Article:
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Video transcript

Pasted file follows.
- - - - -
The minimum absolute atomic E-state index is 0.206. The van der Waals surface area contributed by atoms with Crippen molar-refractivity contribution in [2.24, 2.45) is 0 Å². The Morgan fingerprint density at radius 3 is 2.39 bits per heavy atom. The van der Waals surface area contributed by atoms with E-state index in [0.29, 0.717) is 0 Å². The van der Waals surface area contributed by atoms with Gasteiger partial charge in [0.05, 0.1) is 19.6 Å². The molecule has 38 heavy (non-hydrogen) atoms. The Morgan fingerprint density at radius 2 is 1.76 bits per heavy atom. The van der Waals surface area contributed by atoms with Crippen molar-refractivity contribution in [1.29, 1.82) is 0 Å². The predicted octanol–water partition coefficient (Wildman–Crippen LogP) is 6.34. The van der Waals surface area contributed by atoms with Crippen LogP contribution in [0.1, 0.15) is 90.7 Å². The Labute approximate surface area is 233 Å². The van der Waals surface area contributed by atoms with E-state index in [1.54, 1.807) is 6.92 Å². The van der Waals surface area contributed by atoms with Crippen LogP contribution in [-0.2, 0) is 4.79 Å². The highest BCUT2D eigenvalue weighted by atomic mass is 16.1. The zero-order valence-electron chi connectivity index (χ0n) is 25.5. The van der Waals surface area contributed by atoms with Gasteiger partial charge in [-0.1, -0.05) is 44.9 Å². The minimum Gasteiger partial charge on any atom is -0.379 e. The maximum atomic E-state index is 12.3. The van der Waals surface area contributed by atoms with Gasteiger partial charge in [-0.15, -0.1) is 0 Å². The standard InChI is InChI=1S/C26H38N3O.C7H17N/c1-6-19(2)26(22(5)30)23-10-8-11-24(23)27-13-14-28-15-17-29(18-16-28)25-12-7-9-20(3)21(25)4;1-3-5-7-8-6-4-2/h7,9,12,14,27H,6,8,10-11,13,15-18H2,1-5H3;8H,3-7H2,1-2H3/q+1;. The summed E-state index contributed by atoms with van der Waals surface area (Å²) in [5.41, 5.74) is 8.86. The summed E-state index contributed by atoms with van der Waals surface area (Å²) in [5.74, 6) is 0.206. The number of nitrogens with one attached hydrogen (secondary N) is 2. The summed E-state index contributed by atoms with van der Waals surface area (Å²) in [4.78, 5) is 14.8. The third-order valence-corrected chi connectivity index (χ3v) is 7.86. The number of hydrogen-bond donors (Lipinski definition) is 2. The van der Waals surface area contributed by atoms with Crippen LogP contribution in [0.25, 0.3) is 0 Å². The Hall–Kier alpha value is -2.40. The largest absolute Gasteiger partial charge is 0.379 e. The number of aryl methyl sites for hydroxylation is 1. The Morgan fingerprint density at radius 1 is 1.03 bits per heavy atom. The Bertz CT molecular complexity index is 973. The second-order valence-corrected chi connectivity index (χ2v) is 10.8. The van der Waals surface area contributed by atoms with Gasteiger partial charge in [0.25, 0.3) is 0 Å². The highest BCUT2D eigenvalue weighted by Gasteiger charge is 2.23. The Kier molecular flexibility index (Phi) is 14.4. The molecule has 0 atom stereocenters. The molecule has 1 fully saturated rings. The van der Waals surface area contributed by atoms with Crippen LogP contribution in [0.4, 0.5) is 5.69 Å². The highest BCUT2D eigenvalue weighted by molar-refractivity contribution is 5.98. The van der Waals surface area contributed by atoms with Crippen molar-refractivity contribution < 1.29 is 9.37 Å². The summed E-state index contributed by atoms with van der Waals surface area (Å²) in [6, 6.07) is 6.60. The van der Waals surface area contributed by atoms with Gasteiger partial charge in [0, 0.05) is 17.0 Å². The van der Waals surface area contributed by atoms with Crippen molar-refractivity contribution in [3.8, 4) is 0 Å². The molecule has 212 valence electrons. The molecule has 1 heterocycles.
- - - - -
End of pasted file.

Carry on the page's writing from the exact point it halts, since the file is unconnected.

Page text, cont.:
this is Charles prober and I'm Morgan theis and we're going to be talking about the diagnosis of tuberculosis and the reason that we're talking about the diagnosis of tuberculosis is that it's as we said before a very important infection it's estimated that there are about 9 million new cases of tuberculosis recognized recognized each year around the world but it's also estimated there's another three million or so cases about a third additional that are not diagnosed so our goal is to increase our diagnostic abilities around TB now the picture the x-ray that's shown is from the Centers for Disease Control and this was a patient who had pulmonary TB you can see the arrows pointing in the lung to a round lesion which appears like a cystic lesion and this is actually a cavity so this is cavity TD so how would you how would you start suspecting somebody might have a pulmonary infection with t v-- well first of all they would typically present to the physician with symptoms respiratory symptoms coughing for example shortness of breath inability to do the exercise the way they used to do it before when they're coughing they might be coughing up sputum which is of an odd color maybe yellow or green or oftentimes the sputum has blood in it so called hemoptysis so you would see such a patient you would think they have a pulmonary process you do a chest x-ray and this is what you see on chest x-ray and then you the astute clinician would say this might be TB so the first thing you then would do is a tuberculin skin test which is shown in the picture of the skin also from the CDC and the arrows indicate the arrows pointing at the ruler indicate that the area of swelling in the area of induration with this TB skin test is about 10 Melanie and that's a positive reaction there's also surrounding redness but that doesn't count in terms of measuring the size of the reaction so we now have a person who's got a positive chest x-ray consistent with tuberculosis and a positive TB skin test and that suggests that gee this really might be TD but the diagnosis is not made at that point one needs to then try to isolate to find the organism in the lung of the patient and what's done as a first step to that is to obtain a sample of the patient's peuta so to induce them to cough up some of their sputum and then to send that sputum to the laboratory and in the laboratory the first thing that they will do after you've told them you're suspecting TB is they will do a TB specific stain looking for AFB acid-fast bacilli there are several TV specific stains one for example is called the zeal Nielsen stain which is abbreviated the Zn stain and these are good staining techniques but they're not hugely sensitive meaning that even when TB is present the stain may only be positive about half of the time so that's not good enough the next thing that the laboratory will do is to take that specimen actually whether it's positive on a TV stain or negative and set it up on Culture Media that facilitate the growth of the tuberculous bacilli and there are some very specific Culture Media that the laboratory will use for that purpose the only problem with culture is that it takes a while so it takes four to eight weeks for a culture to become positive if TB is actually present but it's important to do because culture is much more sense of much more reliable in detecting the TB if it's present then the stain was so instead of 50% it's more like 80% and also you need to grow the TB to confirm its identity and also test whether its killed by a variety of different antibiotics antibiotics directed against the TB and that actually that's called sensitivity testing meaning determining whether the particular TB isolate his sensitive is killed by different kinds of antibiotics okay and so this is often a point of confusing because we're using sensitive in two different ways so when we say sensitivity testing here we're actually talking about how sensitive is my patients tuberculosis bug to all the antibiotics we have right exactly and sensitive up here the sensitive the sensitivity of a test is just of all the people who actually have this disease how often are we going to get a positive test exactly and a very important distinction because it is the same word with very different meanings thank you for that clarification another test that can be done on the sputum or the specimen from the patient is actually molecular testing and a molecular test that may be used is something called PCR per limb polymerase chain reaction and this is a laboratory based test that looks for some DNA and then puts it through a process that augments the amount of DNA present in the in the laboratory does that so if there's even a very small amount of DNA present this PCR test may be positive and the advantages of this test are that it's quick results can be present in hours rather than in weeks in terms of saying that TB is present but the disadvantages are that first of all it's expensive it doesn't allow you to determine the sensitivity the antimicrobial sensitivity to that particular organism and you can have false positive reactions so you can have a positive PCR and actually TB really isn't there so it's not routine we used that under special circumstances PCR may be used there's a a test however that is used and endorsed by the World Health Organization as being an important rapid diagnostic test in the developing world and this test is also based upon molecular techniques in trying to detect the parts of the tuberculosis and it's called the expert meaning it's an expert kind of test I suppose MTB which stands for the micro bacterial tuberculosis okay / RI f & RI f stands for f Thampan which is one of the important drugs to treat tuberculosis and what this test does is it allows the rapid detection of the presence of TB for example in sputum concomitant ly it allows you to want to determine whether that TB that's present is rifampin resistant that's the Rif part very important again especially in the developing world results may be present you may get results in again a few hours like the PCR test so it's actionable quickly the downside is that it really is quite expensive nonetheless because of the World Health Organization endorsement and it's wide deployment this test is now available in about 2/3 of the countries where TB is of a very high burden where there's a lot of disease and about half of the countries worldwide we're highly resistant TB is present so it's been a very important so-called point-of-care test under those circumstances and so the advantage that the expert MTB rif has over just your regular PCR is that it can actually figure out if the if the TB and my patient has rifampin resistance or not exactly oh that's good and if it is rifampin resistance when we talk about treatment there needs to be a different there needs to be a modified therapeutic strategy get to know that quickly exactly so there may be a circumstance where on your table the chest x-ray is positive but the tuberculin skin test is negative and this may be because the chest x-ray is not representing TB or it may be that the skin test is falsely negative either because it's an overwhelming infection and then the immune system may not be kicked in enough to cause a positive skin test or maybe that it's so early in the infection that the skin test is not yet converted so if you're still suspecting key being based upon the clinical presentation the positive chest x-ray but the skin test isn't positive you still may want to go through the diagnostic testing that we've spoken about now in the diagnostic testing I've talked about sputum all the way along I'd like to say one thing about children who don't produce view them typically what were they produce immediately swallow it so when trying to diagnose pulmonary infection lung infection caused by TB and children instead of using sputum we often use gastric aspirates that is samples from the stomach typically obtained in the morning after there's been a chance to collect a lot of what might be coughed up from the lungs and swallowed so gastric aspirates are used in place of the sputum and I also should say that in some patients you can't get a good sputum specimen they just don't produce it maybe the infection is very distant in the lung and for those patients sometimes doing a bronchoscopy putting a tube down into the lungs to sample the fluid is used as the specimen to send to the laboratory to do the testing Lee spoken about okay and then just looking back at this table here what about the situation where you have a positive skin test so I'm thinking TB is somewhere but then you actually have a negative test x-ray what are you thinking there so there's a couple of possibilities there the positive skin cast will indicate a prior infection and we know a third of world is infected with tuberculosis and the negative chest x-ray may indicate that the patient doesn't have TB at all or at least doesn't have pulmonary TB but the patient may have TB somewhere else other than in the chest so-called extra pulmonary TB so if you have signs of infection outside of the chest for example a swollen lymph node or a problem in the genital urinary tract or the bones and you're thinking TB is a possibility then you may see that positive skin test negative chest x-ray and then your sampling will not dispute them because they don't have anything in their lungs as far as you know you may be sampling the lymph node if they have swollen lymph nodes you may be sampling the bone if it's suspect if it's a suspected bone infection you may be sampling the urine if you think they've got infection that might involve the genital urinary tract or their other body fluids it might be sampled they go through the same testing procedure in the laboratory but it's just a different kind of fluid okay and then I guess just to complete all the possibilities here what about someone who you're suspicious they may have TB based on something that clinical and then they actually have a negative test rate and chest x-ray and a negative skin test so that's also an important circumstance to recognize because TB is still possible even though you've got those two negatives so negative chest x-ray again may simply be because their TB infection is not involving the lung so it's a negative chest x-ray and the negative skin test may be a false negative skin test then they in fact have TB but either because the infection is overwhelming them including their immune system or because it's very early on in the infection they haven't converted they may not have a positive test so you still you can't rule out TB on the basis of both of those being negative and if you have a clinical scenario that still makes you think of TB and perhaps are a very high-risk host such as an immunodeficient host for example somebody infected with HIV you still may want to pursue diagnostic testing even under those circumstances that the two terms that I'd like to finish with that we haven't spoken about except when we talked about antimicrobial sensitivity testing are are related to sensitivity testing so you check to see if the tuberculosis is killed by the different drugs you want to use such as inh and refampin and so forth and if the if the tuberculosis is sensitive to all of those antibiotics if it's killed by those antibiotics then you're in good shape in terms of treatment but sometimes you will encounter strains and they're becoming more common where this the bugs are resistant to inh and refampin and those are called MDR TB and MDR stands for multiple drug-resistant than in T V stands for tuberculosis and by definition MDR TB are resistant as I mentioned two inh and refampin and then you have to use different drugs other than inh and refampin to treat them another term that is important to recognize with regards to TB diagnosis in sensitivity testing is X little X BR TB the X stands for extreme drug resistance the dr drug resistance TB and these are strains that are becoming more common especially in the developing world so they also are resistant inh and refampin like MDR TB but they're also resistant to several other anti tuberculous agents and it gets a little complicated but I'm going to say it because it's important for people to know about these xdr-tb they're resistant to all of the floral quinolones which are a whole family of antibiotics of quinolones so these xdr-tb are resistant to all of those and they're resistant to one of at least one of the following three antibiotics that are gonna mention one antibiotic is Ana cases another antibiotic is kanamycin both amikacin and kanamycin are so-called aminoglycosides and then the third one that they may be resistant to is Caprio my son so again these xdr-tb strains are resistant to inh and refampin they're resistant also to the fluoroquinolones and they're resistant to one of the three other drugs that is written and that sounds like a challenge for treatment indeed it is and we'll come to that okay